It does come with some warnings though, so before you go out harvesting the plant, make sure it’s safe for you to use.
Peppermint is more often associated with providing energy and helping stomach problems. However, it is sometimes included in bedtime tea. It’s thought to help calm your internal systems, and with that your mind. It may be particularly useful if you’ve over-indulged and your tummy is keeping you awake!
7. Kava Kava
I was hesitant to include Kava Kava on the list because of the various dangers it can pose. However, it is still a valid plant used for insomnia. You just need to be slightly cautious if thinking of using it. Do further research and check it won’t pose a problem considering your current health.
8. Chinese herbs used to help you sleep
Chinese medicine is a complex affair. Their attitude tends to be more that you need to have a combination of herbs created specifically for you. Not so much that they create a ‘magic potion’ that works for one and all.
That said, there are some herbs typically used to help promote sleep:
- Sour Date Seed
- Poria Paradicis
- Arborvitae Seed
- Schizandra Fruit
And there are some formulas created to reflect the kind of sleep problems you might have. They tend to be connected to a body part as well. For example, problems falling asleep may be connected to the heart. And so Chinese medicine would look at ways to restore balance to that organ.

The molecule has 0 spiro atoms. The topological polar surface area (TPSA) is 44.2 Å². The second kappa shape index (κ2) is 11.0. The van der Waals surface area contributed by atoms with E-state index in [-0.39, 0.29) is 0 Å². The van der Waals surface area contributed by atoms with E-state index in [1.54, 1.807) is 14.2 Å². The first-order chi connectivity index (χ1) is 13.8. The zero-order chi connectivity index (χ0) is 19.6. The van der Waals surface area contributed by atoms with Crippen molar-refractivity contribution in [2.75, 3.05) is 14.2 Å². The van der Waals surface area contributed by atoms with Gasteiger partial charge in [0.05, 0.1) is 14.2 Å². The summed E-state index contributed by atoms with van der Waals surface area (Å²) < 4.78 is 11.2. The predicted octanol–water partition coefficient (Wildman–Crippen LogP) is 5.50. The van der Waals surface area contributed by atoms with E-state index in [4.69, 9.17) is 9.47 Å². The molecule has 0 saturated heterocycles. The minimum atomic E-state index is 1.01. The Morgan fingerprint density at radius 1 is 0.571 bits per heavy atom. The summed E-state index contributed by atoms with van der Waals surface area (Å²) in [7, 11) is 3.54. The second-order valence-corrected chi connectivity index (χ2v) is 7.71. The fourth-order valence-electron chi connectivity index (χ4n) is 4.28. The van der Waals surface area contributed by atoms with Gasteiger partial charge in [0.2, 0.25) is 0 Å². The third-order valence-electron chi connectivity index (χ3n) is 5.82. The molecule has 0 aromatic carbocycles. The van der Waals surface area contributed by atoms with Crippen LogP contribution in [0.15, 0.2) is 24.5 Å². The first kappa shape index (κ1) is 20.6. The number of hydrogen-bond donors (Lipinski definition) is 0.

Part 3: The best bedtime teas to buy
There’s a good choice of ready-made herbal teas nowadays, but some brands have stood the test of time. Here are some which prove ever popular:
It’s my personal favorite night-time tea, and I find it not only relaxing but tasty. It also has the added benefit of being soothing on the tummy. So when I’ve eaten a little too much for dinner, this is the tea to soothe and relax.
The Sleepytime tea contains the following ingredients:
- Lemon Grass
- Tilia Flowers
- Blackberry Leaves
- Orange Blossoms
- Hawthorn Berries
The inclusion of two types of mint make a nice aroma and again will help calm a poorly stomach.
The ingredients are:
- Rose Blossoms
- Orange blossoms
Yogi Bedtime Tea is just one of many excellent teas that these guys make, and they have several others which aid with stress relief and relaxation. For example they are one of the few companies to make a Kava tea.
I find it relaxing, which isn’t surprising considering the quantity of ingredients. Do note that it includes St. John’s Wart, so you need to be sure it’s safe for you to use.
It’s also the only tea which includes just about every plant on the list in part 2 of this article. The ingredients of the Yogi Bedtime tea are:
- Chamomile Flower
- St. John’s Wort
- Skullcap Leaf
- Rose Hip
- Raspberry Leaf
- Stevia Leaf
- Passion Flower
- Licorice Root
Which teas do you drink?
So there you have my view on tea that helps you sleep, and some suggestions of good ones to try. Now it’s over to you to talk about the teas you like. Do you make your own? Do you have a favorite brand? Feel free to share your views below.